24. That sounds frustrating. Hugs. I've recently had some setback in work too and for a while got quite emotional with it. Different story but essentially I felt unappreciated and meanwhile dissatisfied with my progress in my career or I won't have to be dealing with these people (so I thought!). Took me a moment to get over it and eventually recognize it was more of a waste of my time and energy to get upset with people who are, ultimately, merely professional agents and nothing more in my life. There is no point holding the kind of expectations for them like I would for a friend. They are not my friend and will stay that way. I also realized that there could be such disappointments and setbacks no matter where I am in my career, so it doesn't have to be a verdict against me or my achievements. I'm trying to use that energy of anger to fuel my work so I can get where I want sooner.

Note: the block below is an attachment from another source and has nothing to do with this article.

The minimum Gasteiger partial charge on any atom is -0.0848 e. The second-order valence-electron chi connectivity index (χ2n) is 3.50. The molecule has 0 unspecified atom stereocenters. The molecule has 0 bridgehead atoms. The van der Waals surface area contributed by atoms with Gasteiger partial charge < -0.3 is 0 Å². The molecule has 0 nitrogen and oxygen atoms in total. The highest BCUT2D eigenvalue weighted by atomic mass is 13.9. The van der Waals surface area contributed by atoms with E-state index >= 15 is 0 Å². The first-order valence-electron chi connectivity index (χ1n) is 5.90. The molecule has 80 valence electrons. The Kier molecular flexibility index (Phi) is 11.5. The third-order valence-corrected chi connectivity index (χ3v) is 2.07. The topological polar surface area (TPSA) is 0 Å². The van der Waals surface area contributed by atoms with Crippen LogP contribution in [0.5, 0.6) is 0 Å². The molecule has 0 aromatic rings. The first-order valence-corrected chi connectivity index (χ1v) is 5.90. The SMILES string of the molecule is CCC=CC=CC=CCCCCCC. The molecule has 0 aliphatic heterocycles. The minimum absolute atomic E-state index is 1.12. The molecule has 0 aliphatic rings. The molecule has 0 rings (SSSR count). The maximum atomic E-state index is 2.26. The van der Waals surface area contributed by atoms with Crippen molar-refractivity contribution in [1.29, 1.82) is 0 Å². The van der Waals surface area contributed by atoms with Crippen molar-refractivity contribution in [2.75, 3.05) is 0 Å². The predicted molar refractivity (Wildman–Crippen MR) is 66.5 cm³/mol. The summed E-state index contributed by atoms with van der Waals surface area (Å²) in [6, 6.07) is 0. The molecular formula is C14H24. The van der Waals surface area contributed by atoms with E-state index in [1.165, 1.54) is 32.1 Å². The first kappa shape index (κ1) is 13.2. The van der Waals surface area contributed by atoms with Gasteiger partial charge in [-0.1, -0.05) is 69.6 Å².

25. Do you teach little kids, teenagers, or young adults? Unless you work exclusively with adults, keep in mind that the "behavioral analysis" that you find helpful at work will not work well on a romantic partner. When you said you use "positive language," "encourage her to think positively," it does sound to me very educational - but an adult relationship is not meant to be educational. When you "encourage" someone to think in a certain way, essentially you are trying to tell them their answer is wrong and to teach them the right answer. But it is not a standardized test and in most cases there are no right or wrong answers, just your opinion versus theirs. When you try to bend an adult's mind so they'll abandon their own opinion and adopt yours, 99% of the time it won't work, no matter how "positive" you make it sound. Be very careful not to treat your partner like one of your students. It can be very off putting. Unless, of course, your partner somehow functions like a child. But is that the kind of relationship you want?